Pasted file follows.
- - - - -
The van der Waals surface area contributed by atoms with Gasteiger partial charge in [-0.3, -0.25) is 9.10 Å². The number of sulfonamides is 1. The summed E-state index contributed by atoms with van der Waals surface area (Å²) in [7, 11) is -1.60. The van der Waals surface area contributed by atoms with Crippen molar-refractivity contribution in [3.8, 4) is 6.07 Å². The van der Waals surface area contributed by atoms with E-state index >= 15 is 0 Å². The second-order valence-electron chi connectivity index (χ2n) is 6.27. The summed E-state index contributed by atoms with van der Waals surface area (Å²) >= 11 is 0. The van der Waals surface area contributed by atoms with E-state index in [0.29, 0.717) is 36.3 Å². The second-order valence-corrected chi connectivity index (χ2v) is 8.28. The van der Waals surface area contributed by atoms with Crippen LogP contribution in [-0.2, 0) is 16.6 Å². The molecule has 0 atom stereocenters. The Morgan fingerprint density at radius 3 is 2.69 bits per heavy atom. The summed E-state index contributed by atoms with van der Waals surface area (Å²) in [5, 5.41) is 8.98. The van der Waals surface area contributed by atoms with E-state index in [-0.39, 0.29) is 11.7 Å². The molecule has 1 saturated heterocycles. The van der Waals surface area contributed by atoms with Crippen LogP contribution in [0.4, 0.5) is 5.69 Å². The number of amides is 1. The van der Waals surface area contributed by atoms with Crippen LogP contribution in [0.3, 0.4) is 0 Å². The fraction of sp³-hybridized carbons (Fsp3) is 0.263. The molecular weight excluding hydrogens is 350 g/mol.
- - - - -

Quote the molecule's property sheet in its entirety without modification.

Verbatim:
The van der Waals surface area contributed by atoms with Gasteiger partial charge in [-0.3, -0.25) is 9.10 Å². The number of sulfonamides is 1. The summed E-state index contributed by atoms with van der Waals surface area (Å²) in [7, 11) is -1.60. The van der Waals surface area contributed by atoms with Crippen molar-refractivity contribution in [3.8, 4) is 6.07 Å². The van der Waals surface area contributed by atoms with E-state index >= 15 is 0 Å². The second-order valence-electron chi connectivity index (χ2n) is 6.27. The summed E-state index contributed by atoms with van der Waals surface area (Å²) >= 11 is 0. The van der Waals surface area contributed by atoms with E-state index in [0.29, 0.717) is 36.3 Å². The second-order valence-corrected chi connectivity index (χ2v) is 8.28. The van der Waals surface area contributed by atoms with Crippen LogP contribution in [-0.2, 0) is 16.6 Å². The molecule has 0 atom stereocenters. The Morgan fingerprint density at radius 3 is 2.69 bits per heavy atom. The summed E-state index contributed by atoms with van der Waals surface area (Å²) in [5, 5.41) is 8.98. The van der Waals surface area contributed by atoms with E-state index in [-0.39, 0.29) is 11.7 Å². The molecule has 1 saturated heterocycles. The van der Waals surface area contributed by atoms with Crippen LogP contribution in [0.4, 0.5) is 5.69 Å². The number of amides is 1. The van der Waals surface area contributed by atoms with Crippen LogP contribution in [0.3, 0.4) is 0 Å². The fraction of sp³-hybridized carbons (Fsp3) is 0.263. The molecular weight excluding hydrogens is 350 g/mol.